DC fed LED driver design

Discussion in 'The Projects Forum' started by undertheradar, Mar 22, 2011.

  1. undertheradar

    Thread Starter New Member

    Oct 19, 2010
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    I am looking to make my own LED drivers and this is why (one thing leads to another):
    1. Its for over an aquarium. So I want to use cree XM-L LED's, which can be run at 3A for 10.05 watts each. I would like to be able to run them at this level, although I have some other LED's (for color) that need to be run at 1A and 1.5A. With all these different current levels, I would like to design one driver that can use an internal switch or jumpers to set the current, and then make multiple drivers for multiple channels. If all of these drivers were AC fed, it would get expensive. Most of the SMPS electronics are redundant and its where things get expensive. Also...
    2. Its for over an aquarium. I would rather keep the 120v AC away if I can. So instead I have come up with a AC-DC SMPS that will supply me with 15-20 volts (adjustable) and up to 20 amps (up to about 3 amps per channel)! The power supply will take care of all the things like PFC, overload protection, surge protection, etc. This keeps the power going over the water to a low enough voltage so its safer.

    The problem: it doesn't seem anyone makes drivers like what I want. It seems once you go over 1A everything just goes to an AC input. I have the high current and low voltage, what I need is:
    -An adjustable current led (current) driver (up to 15 or 20 volts). Or at least something that I can easily swap out a couple parts to convert from say... 1A to 1.5A or 3A.
    -15volt DC input power, up to 3A
    -PWM dimming control from a controller
    -most things will be handled in the PSU, but any applicable features like low voltage lockout, overvoltage input protection, output short circuit and open circuit protection (over voltage or overload protection).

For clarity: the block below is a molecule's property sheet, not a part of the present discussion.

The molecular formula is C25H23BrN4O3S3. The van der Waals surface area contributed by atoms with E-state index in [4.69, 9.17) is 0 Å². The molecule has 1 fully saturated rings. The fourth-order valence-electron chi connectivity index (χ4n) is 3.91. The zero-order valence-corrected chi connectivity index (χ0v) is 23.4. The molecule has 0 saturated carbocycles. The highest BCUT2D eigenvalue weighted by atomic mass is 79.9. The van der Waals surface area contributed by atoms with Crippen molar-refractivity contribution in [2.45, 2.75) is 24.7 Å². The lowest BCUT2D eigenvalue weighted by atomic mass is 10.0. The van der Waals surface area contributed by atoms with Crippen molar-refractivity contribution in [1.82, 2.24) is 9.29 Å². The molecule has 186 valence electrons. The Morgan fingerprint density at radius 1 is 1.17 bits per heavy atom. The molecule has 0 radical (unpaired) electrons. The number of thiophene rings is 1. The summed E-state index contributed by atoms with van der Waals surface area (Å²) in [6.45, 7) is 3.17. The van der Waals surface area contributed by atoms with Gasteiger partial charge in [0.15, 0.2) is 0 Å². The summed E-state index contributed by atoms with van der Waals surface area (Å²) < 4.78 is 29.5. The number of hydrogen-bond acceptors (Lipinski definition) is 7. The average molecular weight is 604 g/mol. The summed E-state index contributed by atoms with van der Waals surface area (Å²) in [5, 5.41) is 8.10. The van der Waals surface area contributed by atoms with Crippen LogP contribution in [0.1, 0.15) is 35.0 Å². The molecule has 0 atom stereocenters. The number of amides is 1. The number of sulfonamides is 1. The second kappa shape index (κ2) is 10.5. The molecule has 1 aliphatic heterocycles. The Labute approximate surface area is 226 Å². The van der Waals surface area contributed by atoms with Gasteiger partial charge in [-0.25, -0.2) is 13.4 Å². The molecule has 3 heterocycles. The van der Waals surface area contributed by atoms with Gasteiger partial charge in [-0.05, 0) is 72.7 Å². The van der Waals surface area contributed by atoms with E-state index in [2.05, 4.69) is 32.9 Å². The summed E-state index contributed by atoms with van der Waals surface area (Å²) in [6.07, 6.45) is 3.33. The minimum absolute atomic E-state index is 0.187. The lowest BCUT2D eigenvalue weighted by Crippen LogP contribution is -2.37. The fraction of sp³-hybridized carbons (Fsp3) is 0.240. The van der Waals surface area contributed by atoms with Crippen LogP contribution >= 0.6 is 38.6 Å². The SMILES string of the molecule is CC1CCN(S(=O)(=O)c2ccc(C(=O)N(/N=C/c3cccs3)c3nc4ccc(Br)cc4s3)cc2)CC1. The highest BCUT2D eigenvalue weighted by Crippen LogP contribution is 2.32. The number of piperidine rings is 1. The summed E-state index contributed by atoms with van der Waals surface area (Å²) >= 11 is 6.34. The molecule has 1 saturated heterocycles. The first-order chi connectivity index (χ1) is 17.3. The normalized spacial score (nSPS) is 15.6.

Has anyone seen something like this? It seems without the AC/DC power conversion, most IC's dont even apply (may not be needed even), but I cant seem to find something that would work.
     
  2. Bernard

    AAC Fanatic!

    Aug 7, 2008
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    How many XM-L's? ; Using 20 V, you could put 5 in series, assuming Vf of 3.3V. How many 3 A channels? How many colored LEDs?
     
  3. retched

    AAC Fanatic!

    Dec 5, 2009
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    A PC (ATX) power supply is a good way to do what you wish.

    Some offer 30A or more on the 12v line.. and there are quite a few on each PSU.
    That way, you can have one AC to DC converter and after that you have 3.3, 5, and 12v lines to play with.

    Put your same color LEDs in series groups whos Vf gets as close to the supply voltage and use a current limiting resistor to finalize the job.
     
  4. nickelflipper

    Active Member

    Jun 2, 2010
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    Something like the LM3409 from National, can supposedly go up to 5A, and has nice example circuits and BOM's. You might come up with something different using National's WEBENCH. Other manufacturers have similar tools or selection guides.

    Using a 3A driver setup for say a 1A drive circuit seems wasteful in terms of cost, and component size (e.g. the inductor and pfet). It's possible that a single pcb board could be designed with some elongated pads, so that a large or small inductor, etc. could be mounted.
     
  5. undertheradar

    Thread Starter New Member

    Oct 19, 2010
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    At least 4 XM-L's, which means 3.35v @ 3A, or I might switch them to 1.5A at 3.1vf. Right now, I might run one channel of white at 3A, one channel of blue, one channel of royal blue, and one channel of red. The idea to make it adaptable/adjustable was so that I could mix and match the numbers and channels to suit the color blend I want now as well as in the future. The blue and RB are Cree XP-E, so 1A is the max. The reds are 700mA max and 2.3vf. I also ordered some Luxeon Rebels though that run at 700mA as well as some near-UV LED's that run at 700mA.

    http://www.cree.com/products/pdf/XLampXP-E.pdf
    http://www.cree.com/products/pdf/XLampXP-E.pdf

    I suppose if I run out of voltage on one channel, I can just add another driver since I have plenty of current to go around. This way I keep the voltage from getting too high.
     
  6. undertheradar

    Thread Starter New Member

    Oct 19, 2010
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    Thats not actually what I need. The power supply is done already. It can go up to 36 volts DC with 16A, but I set its voltage limit to 20 volts. I have no idea what the conductive threshold is for saltwater, but I think 20 volts is low enough to prevent serious shocks. I can tweak it a bit if I need to, its a flyback converter design so its mostly just up to me changing the PWM.